At the beginning of my first year of medical school the administration told us we could write our own honor code. Because during my undergrad years I had a bad habit of over-committing my time to non-career-supporting activities, I banished all thought of participating. But then a few days later when the writers were in front of us presenting the honor code they'd written, it occurred to me: I go on and on here on this blog about various social theories including social contracts, gaming the system by over-specializing legal language, and compiling constitutions in a legal program language. Yet here was the opportunity to draft a new social contract, and I'd rejected it! Then again, so for that matter did most of the class. (Interestingly, the students who did choose to participate were demographically non-representative of the student body as a whole but I won't say exactly in what way because it would change the focus of the post to something controversial.)
Even when it was presented, people didn't seem to care, and I was one of the non-carers. Why? There was no revolution going on. We weren't Jefferson or Lenin drawing up the new law of the land; maybe if we'd been on a desert island a la Lord of the Flies the code would have some meaning, but as it was, such a code has the backing of a sovereign organization only insofar as it conforms to the sovereign organization's aims. The student body's regulations are essentially those of a reservation within the medical school as a whole. This is not a complaint about my own institution; I can't imagine how it could be different anywhere else, or why schools would want it to be. For example, if we'd drawn up the following:
1) We don't have to take the exams or show up for labs but we still pass.
2) If we do take the exams, we can look at other people's tests.
3) We can perform whatever criminal activities we want while we're in school and there will be no repercussions for us.
4) A beer fountain on the quad every Tuesday. (Why wait for a beer volcano in heaven?)
But I'm guessing that wouldn't have flown, because it wouldn't accord with the sovereign's pre-existing rules.
I'm sure you're not surprised by the lack of civic enthusiasm for student government legislation, which at any rate seems universal. But there are two interesting observations here. First, the reason no one cares about student government laws is that they know if there's ever real trouble, it's the sovereign organization that has the real power. Yet in the U.S., people respect state and city governments even though they're ultimately beholden to the Federal government. What's the difference? I suspect there are three factors: 1) Those governments have police, whose right to operate as such are reciprocally recognized. (The Iroquois Nation recently found out about the importance of reciprocal recognition.) 2) Those governments have money. 3) A psychological coordination game - a political entity just seems "real" once it and the people+territory it governs reach a certain size.
Also, the laws of limited, subordinate organizations must conform to the sovereign organization's laws - that is, be at least as, or more, restrictive - which means that each successive layer of government makes a more restrictive overall set of legislation almost certain.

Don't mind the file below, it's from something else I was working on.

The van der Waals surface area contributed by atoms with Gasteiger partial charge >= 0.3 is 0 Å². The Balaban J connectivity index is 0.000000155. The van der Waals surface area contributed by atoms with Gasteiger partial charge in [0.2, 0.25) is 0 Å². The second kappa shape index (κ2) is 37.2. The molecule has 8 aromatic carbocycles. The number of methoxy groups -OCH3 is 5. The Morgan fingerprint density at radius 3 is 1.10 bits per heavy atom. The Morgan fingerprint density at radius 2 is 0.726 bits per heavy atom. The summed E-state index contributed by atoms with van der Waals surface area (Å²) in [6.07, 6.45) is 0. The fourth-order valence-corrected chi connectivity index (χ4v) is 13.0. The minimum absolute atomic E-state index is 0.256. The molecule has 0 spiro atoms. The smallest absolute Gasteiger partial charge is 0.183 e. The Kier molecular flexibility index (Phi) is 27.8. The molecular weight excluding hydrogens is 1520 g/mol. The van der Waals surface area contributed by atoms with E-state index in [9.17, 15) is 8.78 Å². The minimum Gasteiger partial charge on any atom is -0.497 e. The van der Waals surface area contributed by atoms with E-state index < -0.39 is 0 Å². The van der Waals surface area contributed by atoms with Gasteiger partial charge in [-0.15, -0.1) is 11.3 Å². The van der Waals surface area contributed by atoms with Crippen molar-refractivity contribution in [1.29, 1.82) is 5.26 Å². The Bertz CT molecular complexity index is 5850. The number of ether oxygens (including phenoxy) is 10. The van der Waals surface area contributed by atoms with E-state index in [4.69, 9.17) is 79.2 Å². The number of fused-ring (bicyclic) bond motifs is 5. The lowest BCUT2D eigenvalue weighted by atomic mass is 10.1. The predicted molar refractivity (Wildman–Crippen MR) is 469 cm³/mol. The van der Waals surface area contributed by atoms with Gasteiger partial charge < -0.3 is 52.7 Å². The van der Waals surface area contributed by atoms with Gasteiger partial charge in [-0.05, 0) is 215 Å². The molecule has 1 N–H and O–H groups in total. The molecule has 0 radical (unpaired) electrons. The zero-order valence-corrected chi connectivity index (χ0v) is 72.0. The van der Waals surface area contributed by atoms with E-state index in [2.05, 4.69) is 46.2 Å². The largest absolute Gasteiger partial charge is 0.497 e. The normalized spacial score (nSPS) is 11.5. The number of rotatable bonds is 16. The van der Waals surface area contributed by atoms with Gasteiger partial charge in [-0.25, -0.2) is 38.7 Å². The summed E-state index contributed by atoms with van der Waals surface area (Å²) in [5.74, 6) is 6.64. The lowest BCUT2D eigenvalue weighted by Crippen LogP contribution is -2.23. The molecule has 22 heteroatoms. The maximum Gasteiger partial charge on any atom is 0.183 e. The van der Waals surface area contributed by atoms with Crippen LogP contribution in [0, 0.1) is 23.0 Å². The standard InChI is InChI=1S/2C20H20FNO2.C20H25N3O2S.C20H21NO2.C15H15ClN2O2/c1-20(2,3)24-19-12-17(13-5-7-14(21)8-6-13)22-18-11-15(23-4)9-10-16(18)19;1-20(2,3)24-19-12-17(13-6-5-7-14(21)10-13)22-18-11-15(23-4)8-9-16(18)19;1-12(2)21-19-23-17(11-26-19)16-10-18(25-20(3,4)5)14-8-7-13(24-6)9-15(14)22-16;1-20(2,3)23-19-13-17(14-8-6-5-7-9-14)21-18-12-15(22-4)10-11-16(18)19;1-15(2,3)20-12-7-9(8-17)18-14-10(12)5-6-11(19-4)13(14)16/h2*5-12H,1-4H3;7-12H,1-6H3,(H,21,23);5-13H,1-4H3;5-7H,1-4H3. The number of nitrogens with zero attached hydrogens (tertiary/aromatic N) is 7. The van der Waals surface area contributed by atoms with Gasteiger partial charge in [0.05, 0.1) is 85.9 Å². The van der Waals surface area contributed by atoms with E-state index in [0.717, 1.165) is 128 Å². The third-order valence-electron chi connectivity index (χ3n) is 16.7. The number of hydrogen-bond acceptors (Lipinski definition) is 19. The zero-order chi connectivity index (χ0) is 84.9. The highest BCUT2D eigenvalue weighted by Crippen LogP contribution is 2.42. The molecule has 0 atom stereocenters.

Ultimately the issue is that we humans have figured out very few land use arrangements that allow multiple ownership of a parcel between political entities. This is in contrast to agreements about pieces of property between individuals, or agreements about individuals' labor. Yes, a piece of land can belong to a person as well as be within a country, but only rarely have two separate political entities agreed to administer the same territory (a notable exception in U.s. history is the agreement between the U.S. and Britain to co-develop Columbia (the Oregon Country) from 1818 through 1846, all the more remarkable because the agreement was completed between two countries that had been at war less than four years before; and here's what might have happened if hotheads had prevailed in the American government at the end of that period.) The existence of multiple political entities administering the same piece of territory would allow actual competition, and avoid pitfalls like the sclerotic effect of multiple levels of government, or the regulatory ratchet problem. U.S.-and-British Columbia might not have been the best place to test this theory since there was hardly anybody there, and it was the relative number of settlers that decided the problem. Post-colonial enclaves like Hong Kong, where a regional culture and government survives as a result of the past collision between two cultures, could be argued to be a half-way point to geographically simultaneous competing political systems.
Currently emigration is one of few things that drives innovation - you lose people if you don't fix the things that are broken about your state - but there are barriers there too. From the emigrant's perspective, it costs money to emigrate, and you probably have to learn a new language and customs, and you lose your social network, and the people in charge either often don't care or don't understand what's happening, so the feedback loop is broken.